Last week, I wrote an article Understanding and Avoiding Mutual Fund Fees and a few commenters had some questions that I’d like to address here.
“Can you explain how one goes about investing in mutual funds?”
Thanks to Sun for this basic question. As he found out some brokerages charge a significant commission. In his case, Charles Schwab wanted $50 to buy a specific Vanguard fund that he was interested in. When I asked their customer support, it had gone up to $76! (In Schwab’s defense, they offer many mutual funds with no commission, but just not this particularly attractive Vanguard one.)
There are a couple of ways you can go with this – brokerage or fund family.
The online brokerage option has companies like Schwab, E-Trade, Ameritrade, or Zecco. You’ve probably heard of them (If you haven’t seen the E-Trade baby commercials, you need to give up the carrier pigeon communication and rejoin society.) I typically use online brokerages to buy ETFs, which are like mutual funds, but trade as stocks. This allows me to avoid the Schwab $76 mutual-fund commission since stock trades are usually under $10.
On the other hand you can go with a fund family. If you invest enough money with companies like Vanguard, Fidelity or, recent Lazy Man and Money advertiser, TIAA-Cref for example, you can buy the fund directly from them. I did this with Legg Mason to invest in their Value Trust fund managed by the legendary Bill Miller. I took advantage of his streak of consistently beating the S&P 500 in the late 90’s. (I think I hit something like the tail 6 years of it, before using the money to buy a car.)
More recently, I invested directly with Fidelity in my SEP-IRA a couple of years ago. Each year I add to that account and choose amongst Fidelity’s funds. I might be able to invest in other funds outside of Fidelity with that account, but I honestly have no desire as the Fidelity options suit me.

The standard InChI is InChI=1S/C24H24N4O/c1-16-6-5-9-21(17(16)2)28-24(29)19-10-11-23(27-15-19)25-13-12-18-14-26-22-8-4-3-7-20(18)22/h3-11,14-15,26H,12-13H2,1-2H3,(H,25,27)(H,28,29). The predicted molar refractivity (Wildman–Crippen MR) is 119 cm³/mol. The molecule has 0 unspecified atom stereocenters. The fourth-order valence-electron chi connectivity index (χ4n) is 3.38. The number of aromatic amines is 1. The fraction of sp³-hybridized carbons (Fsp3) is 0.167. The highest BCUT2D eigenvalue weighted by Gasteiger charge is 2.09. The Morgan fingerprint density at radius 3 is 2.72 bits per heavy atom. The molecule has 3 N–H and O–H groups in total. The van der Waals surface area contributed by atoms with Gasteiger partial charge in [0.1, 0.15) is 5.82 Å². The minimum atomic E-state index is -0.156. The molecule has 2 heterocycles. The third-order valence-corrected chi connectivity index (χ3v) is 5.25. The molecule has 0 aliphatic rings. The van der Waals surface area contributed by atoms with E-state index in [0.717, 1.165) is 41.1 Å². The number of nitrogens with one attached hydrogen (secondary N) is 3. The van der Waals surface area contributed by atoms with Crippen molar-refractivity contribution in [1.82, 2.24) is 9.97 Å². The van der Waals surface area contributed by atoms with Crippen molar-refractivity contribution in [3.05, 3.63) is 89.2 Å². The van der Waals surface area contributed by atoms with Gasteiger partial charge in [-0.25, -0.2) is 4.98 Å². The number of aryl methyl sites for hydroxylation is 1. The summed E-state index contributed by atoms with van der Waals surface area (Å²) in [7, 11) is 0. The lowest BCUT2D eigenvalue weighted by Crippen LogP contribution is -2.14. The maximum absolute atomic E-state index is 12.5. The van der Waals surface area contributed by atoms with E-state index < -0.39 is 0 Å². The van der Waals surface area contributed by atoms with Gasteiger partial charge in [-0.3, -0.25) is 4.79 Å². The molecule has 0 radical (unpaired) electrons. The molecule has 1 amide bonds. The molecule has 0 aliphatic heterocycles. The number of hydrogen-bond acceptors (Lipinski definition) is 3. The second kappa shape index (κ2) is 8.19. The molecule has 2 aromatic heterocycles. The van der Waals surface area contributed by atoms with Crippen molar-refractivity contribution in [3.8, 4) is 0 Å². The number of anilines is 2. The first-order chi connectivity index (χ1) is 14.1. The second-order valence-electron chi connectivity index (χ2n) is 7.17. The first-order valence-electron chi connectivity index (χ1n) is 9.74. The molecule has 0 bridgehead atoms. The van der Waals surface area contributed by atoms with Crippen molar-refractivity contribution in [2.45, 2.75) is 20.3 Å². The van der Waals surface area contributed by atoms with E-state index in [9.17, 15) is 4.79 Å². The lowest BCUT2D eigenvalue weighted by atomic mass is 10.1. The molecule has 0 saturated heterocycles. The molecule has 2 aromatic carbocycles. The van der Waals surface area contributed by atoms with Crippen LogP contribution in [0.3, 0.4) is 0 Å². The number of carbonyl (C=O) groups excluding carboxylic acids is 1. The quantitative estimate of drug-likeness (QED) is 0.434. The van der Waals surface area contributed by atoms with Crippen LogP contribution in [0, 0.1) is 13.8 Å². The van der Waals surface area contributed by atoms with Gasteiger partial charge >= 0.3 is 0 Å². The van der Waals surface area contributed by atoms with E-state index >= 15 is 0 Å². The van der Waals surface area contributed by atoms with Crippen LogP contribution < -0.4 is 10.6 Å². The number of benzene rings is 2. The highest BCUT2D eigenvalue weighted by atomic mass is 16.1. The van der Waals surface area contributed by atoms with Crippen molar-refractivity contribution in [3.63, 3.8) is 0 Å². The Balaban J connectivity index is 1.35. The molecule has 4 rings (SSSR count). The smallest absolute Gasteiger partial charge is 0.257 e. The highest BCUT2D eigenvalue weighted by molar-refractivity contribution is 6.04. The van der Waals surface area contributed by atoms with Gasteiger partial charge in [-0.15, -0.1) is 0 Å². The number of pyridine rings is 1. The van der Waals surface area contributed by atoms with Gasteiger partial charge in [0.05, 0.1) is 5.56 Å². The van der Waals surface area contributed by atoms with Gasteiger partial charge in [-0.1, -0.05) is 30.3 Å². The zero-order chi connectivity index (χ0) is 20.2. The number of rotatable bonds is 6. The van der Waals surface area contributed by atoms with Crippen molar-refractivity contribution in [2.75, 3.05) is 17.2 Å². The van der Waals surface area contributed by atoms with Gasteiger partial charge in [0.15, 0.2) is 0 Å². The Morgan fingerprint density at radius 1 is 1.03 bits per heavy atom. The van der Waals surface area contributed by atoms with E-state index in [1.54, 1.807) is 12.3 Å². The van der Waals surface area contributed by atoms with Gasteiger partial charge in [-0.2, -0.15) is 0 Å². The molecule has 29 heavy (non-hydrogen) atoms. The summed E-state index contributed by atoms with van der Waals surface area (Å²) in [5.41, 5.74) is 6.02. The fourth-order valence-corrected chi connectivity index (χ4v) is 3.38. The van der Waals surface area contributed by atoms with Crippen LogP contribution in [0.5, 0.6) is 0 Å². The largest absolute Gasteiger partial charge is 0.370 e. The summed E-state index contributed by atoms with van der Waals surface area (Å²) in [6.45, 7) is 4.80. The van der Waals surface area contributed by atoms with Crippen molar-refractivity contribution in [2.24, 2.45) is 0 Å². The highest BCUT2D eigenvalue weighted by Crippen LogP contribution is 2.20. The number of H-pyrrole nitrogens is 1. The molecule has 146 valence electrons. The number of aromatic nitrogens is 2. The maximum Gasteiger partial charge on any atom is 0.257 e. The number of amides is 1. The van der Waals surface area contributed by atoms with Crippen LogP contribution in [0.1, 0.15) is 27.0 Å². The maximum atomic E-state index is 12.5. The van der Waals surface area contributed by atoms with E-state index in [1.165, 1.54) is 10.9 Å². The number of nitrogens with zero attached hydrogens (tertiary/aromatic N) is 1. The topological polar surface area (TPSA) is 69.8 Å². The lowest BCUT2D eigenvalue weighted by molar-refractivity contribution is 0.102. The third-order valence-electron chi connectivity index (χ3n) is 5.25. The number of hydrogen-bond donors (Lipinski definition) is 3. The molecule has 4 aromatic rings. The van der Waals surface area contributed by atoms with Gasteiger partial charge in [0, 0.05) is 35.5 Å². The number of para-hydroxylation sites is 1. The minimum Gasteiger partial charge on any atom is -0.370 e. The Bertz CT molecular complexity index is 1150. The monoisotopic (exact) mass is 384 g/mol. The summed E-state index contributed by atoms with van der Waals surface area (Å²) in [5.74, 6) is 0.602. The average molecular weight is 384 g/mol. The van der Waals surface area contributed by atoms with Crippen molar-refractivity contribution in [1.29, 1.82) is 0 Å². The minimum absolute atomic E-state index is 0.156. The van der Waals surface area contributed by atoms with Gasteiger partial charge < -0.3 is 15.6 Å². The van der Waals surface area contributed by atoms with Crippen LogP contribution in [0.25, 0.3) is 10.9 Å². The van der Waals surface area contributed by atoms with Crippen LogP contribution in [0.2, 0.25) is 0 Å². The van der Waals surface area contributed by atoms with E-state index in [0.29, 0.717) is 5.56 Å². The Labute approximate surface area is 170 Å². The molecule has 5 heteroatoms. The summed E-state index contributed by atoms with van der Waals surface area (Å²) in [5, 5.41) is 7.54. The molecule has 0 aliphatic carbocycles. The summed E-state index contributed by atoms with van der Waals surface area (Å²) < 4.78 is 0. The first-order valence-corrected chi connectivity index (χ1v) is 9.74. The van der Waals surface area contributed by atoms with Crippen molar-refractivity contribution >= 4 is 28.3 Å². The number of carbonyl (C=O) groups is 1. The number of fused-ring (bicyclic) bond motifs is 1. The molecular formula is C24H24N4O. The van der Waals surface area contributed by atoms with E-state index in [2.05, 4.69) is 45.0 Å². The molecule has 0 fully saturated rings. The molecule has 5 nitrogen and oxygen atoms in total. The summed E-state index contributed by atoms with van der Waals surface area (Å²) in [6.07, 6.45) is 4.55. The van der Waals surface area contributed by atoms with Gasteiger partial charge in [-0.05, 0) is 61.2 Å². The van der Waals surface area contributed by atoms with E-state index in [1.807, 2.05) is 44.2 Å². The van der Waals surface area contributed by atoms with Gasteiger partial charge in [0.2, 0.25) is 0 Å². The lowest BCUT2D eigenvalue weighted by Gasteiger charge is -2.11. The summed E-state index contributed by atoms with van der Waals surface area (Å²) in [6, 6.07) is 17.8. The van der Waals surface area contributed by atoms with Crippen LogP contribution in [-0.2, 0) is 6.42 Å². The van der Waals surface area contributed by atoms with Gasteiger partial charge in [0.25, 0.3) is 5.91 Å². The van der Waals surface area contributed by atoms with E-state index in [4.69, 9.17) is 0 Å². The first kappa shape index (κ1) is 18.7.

I’d like to read your thoughts about online brokers.
Todd came up with this question. In the early 2000, I was a little obsessed with day-trading Internet stocks. (I was lucky not to lose big money.) However, at the time, I had a number of brokerage accounts. I remember thinking how much smarter I was than anyone else for having Datek, which offered a great combination of speedy execution, low fees ($9.99 a trade were Ameritrade was around $15 I think), and some cool tools (I would see Datek Streamer in my dreams).
With the benefit of time, I’m a bit wiser. If you are going to be a day-trader, you should know enough about investing to pick out the best brokerage for you. You would be destined for failure at day-trading if you are going to my advice on brokerages. Did we get all the day-traders out of here? Good. You still around? Awesome.
Here’s a secret about online brokers, they are more or less the same. The commissions change slightly, but it’s such a marginal difference for the casual investor that it isn’t worth worrying about. They all have a lot of tools, and I suppose some tools are better than others, but typically, I think people are best off in low-cost index funds – and there are plenty of free online tools to find those. Even if you don’t believe in looking for low-cost index funds, I’ve found just about every tool that I’ve wanted available for free online. (I’ll leave some margin of error for the chance that there are some tools that I didn’t know that I wanted available at some brokerages.)
What about everything else?
Hey, you have to ask questions if you want me to try to answer them. That’s what the comments space below if for. However, I suggest checking out Free From Broke’s ways to invest in mutual funds as a good gateway article to other topics that I didn’t discuss here – asset allocation comes to mind.